The aerospace standard AS9145 was released in 2016 and is titled “Requirements For Advanced Product Quality Planning (APQP) and Production Part Approval Process (PPAP)”. Aerospace adopted the Automotive Industry Action Group‘s (AIAG) APQP concepts and applied a common-sense approach in fitting these to the Aerospace industry. While there are some differences, the theme, purpose, and concepts remain the same.
Founded in 1982, the AIAG was created to develop recommendations and a framework on how to improve quality. The organization was founded by representatives of Ford, General Motors and Chrysler (now FCA). Since its inception, many large companies have joined the AIAG including Toyota, Honda, Nissan, Caterpillar and Navistar. The Tier one, sub-Tier one and service suppliers of these larger companies have also joined. Currently, the AIAG has over 3800 members.
The AIAG publishes automotive industry standards and offers educational conferences and training on their implementation. The Advanced Product Quality Planning (APQP) standards required by AS9145 are a framework of procedures and techniques used to develop products.
In recent years, the AIAG has partnered with the German Association of the Automotive Industry (aka VDA) to create APQP documentation to be used throughout the world. VDA members include BMW, Volkswagen and Daimler. Unfortunately, the APQP documentation coming from the AIAG and VDA is developed by committees. As a result of the need for consensus, many of the documents are not optimized because different members of the committees have considerable investment in their own techniques and do not want to change. Consequently, the procedures often grandfather methodologies that when used do not result in maximum quality and profitability. Given the historical use of the AIAG APQP concepts by the Aerospace industry one must assume that the joint AIAG VDA developed APQP documents will also be used by the Aerospace industry.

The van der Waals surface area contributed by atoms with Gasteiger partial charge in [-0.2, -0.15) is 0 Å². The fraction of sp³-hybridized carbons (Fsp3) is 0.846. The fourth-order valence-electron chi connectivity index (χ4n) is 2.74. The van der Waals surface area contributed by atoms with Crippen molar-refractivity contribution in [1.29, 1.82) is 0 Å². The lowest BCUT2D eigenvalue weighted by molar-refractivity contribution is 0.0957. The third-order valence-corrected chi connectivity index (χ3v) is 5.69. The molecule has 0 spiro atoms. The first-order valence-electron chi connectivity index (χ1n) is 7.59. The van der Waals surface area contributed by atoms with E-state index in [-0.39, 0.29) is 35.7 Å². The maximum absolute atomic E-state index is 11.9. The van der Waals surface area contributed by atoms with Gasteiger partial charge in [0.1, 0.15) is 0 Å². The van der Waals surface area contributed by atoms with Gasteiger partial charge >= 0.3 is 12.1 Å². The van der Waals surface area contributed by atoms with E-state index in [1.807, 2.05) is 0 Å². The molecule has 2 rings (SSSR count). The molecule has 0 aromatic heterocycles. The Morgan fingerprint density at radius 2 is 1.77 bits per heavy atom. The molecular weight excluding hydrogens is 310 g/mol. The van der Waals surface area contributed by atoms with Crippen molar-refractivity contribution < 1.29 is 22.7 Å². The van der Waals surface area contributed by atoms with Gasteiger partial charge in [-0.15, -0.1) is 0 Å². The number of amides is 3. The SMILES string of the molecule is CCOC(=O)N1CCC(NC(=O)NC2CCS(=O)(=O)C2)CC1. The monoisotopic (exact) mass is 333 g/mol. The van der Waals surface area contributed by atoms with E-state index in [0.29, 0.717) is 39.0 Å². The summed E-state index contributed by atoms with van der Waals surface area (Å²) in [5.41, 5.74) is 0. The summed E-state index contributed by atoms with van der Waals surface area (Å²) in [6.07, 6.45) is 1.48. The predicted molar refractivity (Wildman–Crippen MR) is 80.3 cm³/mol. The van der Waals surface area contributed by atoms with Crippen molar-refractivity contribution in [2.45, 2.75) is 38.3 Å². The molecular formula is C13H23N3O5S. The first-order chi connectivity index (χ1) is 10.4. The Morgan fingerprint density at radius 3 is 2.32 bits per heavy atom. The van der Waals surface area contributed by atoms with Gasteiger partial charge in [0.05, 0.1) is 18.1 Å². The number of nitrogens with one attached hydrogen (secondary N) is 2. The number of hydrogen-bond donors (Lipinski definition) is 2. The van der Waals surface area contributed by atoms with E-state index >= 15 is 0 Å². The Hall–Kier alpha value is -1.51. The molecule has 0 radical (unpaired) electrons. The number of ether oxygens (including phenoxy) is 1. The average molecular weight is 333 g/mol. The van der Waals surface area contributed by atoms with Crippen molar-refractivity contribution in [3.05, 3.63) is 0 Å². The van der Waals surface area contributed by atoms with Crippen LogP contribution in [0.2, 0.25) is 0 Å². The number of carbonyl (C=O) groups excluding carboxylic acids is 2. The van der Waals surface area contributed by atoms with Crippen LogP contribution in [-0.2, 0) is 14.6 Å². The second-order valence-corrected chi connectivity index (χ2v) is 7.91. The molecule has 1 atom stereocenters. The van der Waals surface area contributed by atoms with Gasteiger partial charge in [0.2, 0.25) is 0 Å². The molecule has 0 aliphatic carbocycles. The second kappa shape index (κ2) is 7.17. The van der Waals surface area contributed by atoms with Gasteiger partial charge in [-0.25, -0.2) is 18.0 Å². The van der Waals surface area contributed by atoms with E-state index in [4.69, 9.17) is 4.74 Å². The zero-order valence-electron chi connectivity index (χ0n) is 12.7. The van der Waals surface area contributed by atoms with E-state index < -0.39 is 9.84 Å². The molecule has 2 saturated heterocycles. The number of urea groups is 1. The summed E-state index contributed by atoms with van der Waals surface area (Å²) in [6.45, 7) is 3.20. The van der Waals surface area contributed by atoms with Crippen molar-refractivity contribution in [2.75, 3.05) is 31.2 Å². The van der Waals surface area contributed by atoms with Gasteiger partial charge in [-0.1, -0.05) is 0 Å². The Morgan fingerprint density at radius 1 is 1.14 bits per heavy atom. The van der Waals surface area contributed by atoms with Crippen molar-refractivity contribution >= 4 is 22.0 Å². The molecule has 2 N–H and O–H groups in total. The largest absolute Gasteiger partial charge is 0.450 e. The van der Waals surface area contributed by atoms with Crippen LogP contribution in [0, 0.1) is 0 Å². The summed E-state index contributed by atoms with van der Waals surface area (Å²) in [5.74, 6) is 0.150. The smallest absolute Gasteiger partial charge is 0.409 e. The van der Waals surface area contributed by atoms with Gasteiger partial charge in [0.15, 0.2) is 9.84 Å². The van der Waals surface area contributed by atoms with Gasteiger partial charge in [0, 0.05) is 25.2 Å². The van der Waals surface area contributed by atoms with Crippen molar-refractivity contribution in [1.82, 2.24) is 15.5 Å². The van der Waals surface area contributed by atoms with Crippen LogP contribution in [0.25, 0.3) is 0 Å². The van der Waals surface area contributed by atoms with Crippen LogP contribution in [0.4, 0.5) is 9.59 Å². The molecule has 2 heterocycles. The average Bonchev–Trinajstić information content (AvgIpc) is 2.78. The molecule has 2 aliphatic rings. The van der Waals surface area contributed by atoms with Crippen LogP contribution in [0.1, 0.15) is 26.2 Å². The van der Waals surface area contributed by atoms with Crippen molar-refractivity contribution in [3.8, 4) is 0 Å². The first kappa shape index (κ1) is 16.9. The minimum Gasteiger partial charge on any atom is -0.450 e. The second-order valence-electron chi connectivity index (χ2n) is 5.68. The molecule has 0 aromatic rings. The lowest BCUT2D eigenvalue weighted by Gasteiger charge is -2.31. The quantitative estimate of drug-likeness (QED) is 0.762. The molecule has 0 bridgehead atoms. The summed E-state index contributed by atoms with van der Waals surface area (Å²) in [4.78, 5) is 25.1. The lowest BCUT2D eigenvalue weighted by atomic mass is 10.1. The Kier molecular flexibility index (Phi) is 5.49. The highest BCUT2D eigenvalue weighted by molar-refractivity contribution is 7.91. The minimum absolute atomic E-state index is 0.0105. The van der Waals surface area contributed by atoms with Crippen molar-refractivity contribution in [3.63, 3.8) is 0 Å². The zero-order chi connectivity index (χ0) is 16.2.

Harpco® Systems has studied the AIAG and VDA APQP “standards” closely and believes they contain mistakes of “omission” and “commission”. The mistakes of “omission” are actions the AIAG and VDA standards do not require companies to do that are necessary to maximize quality and profits. The mistakes of “commission” are actions the AIAG and VDA standards suggest companies should do that if taken will reduce quality and productivity. The good news about the AIAG and VDA “standards” is that in order to achieve consensus, there is enough flexibility to create a product development system that is fully compliant with the AIAG and VDA standards that excludes the errors of commission found in the standards while including the actions that have been omitted that are essential to optimized product quality and profitability.
Harpco® Systems has created such as system. It called “Risk Based Product Lifecycle Management®” (aka Risk Based PLM®). By implementing Risk Based PLM® companies not only experience improved quality and productivity but also meet all the “Risk-based Thinking” related requirements of AS9100D:2016 as well as the requirements of AS13004 (PFMEA and Control Plans) and AS13006 (Process Control).
For more information about Risked Based PLM®, go to “What is Risk Based PLM®“.